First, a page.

#hidden layer 2
model.add(LSTM(units=60, activation='tanh'))
model.add(Dropout(0.2))
#output
model.add(Dense(units=3,activation='softmax'))
model.compile(loss='categorical_crossentropy', optimizer='adam', metrics=['accuracy'])
print(model.summary())

Here’s an output of the model summary(see fig 9).

Fig 9: Model Architecture

Training the RNN/LSTM Model

The RNN/LSTM model is been trained for a total of 30 epochs, although I’ve tried to train the model for 40 epochs, and the model was seen to be overfitting.

history = model.fit(x_train, y_train,batch_size=32, epochs=30)

Note : The ‘history’ variable is used to record the necessary parameters such as loss and accuracy accuracy of the model during the train.

The accuracy is obtained by using the keras.evaluate() function, and obtained an overall accuracy of close to 94% (see Fig 10).

model.evaluate(x_test, y_test, verbose=2)

The following code presents on how the accuracy and the loss is been plotted.

plt.subplot(211)
plt.plot(history.history['accuracy'])
plt.title('model accuracy')
plt.ylabel('accuracy')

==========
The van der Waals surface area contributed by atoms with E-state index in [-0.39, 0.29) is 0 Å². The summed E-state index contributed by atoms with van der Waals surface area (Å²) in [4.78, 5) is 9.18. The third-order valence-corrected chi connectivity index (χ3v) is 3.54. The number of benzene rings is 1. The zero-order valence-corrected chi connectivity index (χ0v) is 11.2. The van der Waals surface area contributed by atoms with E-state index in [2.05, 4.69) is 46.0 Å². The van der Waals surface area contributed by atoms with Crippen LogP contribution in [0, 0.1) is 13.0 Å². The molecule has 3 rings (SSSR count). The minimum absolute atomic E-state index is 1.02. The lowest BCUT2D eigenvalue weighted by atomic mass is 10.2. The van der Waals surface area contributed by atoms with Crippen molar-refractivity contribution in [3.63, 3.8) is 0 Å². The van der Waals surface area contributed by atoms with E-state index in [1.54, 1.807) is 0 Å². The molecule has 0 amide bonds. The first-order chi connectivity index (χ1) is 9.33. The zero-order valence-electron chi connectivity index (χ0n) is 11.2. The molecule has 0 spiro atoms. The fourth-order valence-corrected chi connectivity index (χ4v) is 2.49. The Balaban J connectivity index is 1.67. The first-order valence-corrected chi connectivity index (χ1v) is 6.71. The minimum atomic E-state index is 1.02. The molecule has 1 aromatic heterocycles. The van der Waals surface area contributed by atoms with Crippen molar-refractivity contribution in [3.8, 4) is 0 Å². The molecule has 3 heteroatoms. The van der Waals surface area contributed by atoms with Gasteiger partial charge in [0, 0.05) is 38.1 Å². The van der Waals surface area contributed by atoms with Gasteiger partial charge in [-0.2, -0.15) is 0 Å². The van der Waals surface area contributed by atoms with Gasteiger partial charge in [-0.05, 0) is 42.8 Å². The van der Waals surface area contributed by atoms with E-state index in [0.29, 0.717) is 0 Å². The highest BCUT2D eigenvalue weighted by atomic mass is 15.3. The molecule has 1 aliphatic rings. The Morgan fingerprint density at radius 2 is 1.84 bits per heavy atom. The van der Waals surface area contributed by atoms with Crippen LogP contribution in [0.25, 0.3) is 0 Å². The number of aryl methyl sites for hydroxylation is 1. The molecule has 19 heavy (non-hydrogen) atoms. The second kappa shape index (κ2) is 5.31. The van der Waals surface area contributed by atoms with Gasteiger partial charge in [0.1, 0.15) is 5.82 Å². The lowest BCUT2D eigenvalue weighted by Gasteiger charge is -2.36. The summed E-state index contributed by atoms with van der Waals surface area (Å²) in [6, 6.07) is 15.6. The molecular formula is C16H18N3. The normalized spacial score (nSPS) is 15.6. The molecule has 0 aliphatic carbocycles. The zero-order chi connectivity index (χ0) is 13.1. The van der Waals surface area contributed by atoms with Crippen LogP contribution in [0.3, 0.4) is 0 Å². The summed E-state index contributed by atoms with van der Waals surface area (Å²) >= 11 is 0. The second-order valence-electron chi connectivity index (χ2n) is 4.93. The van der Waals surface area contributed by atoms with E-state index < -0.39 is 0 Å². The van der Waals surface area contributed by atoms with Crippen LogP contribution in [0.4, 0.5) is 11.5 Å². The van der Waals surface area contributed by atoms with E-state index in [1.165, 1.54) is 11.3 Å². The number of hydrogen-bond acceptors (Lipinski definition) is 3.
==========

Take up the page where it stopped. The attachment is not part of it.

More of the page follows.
plt.xlabel('epoch')
plt.legend(['accuracy'], loc='upper left')

Here’s an output of the models accuracy, obtaining about 94% accuracy when compared to 79% accuracy. Already we see an improvement over the previous approach.

Fig 10 : Model’s Accuracy

We obtain loss of the model as 0.12, which is better than the CNN approach.

Fig 11 : Model’s overall loss

Here’s the confusion matrix (see Fig 12) that offers a much deeper look at how the model actually performs in classifying.

cnf_matrix = confusion_matrix(np.where(y_test != 0)[1], model.predict_classes(x_test))plt.figure(figsize=(7,7))plot_confusion_matrix(cnf_matrix, classes=np.unique(np.where(y_test != 0)[1]), title="Confusion matrix")plt.show()

*Note : the function- confusion_matrix() is found on sklearn documentation

Fig 12 : from sklearn documentation

Conclusion

In this post we’ve seen an alternative approach on how solve the Predictive Maintenance problem by using RNN/LSTM neural network architecture and proves to be better than the previous CNN approach.

References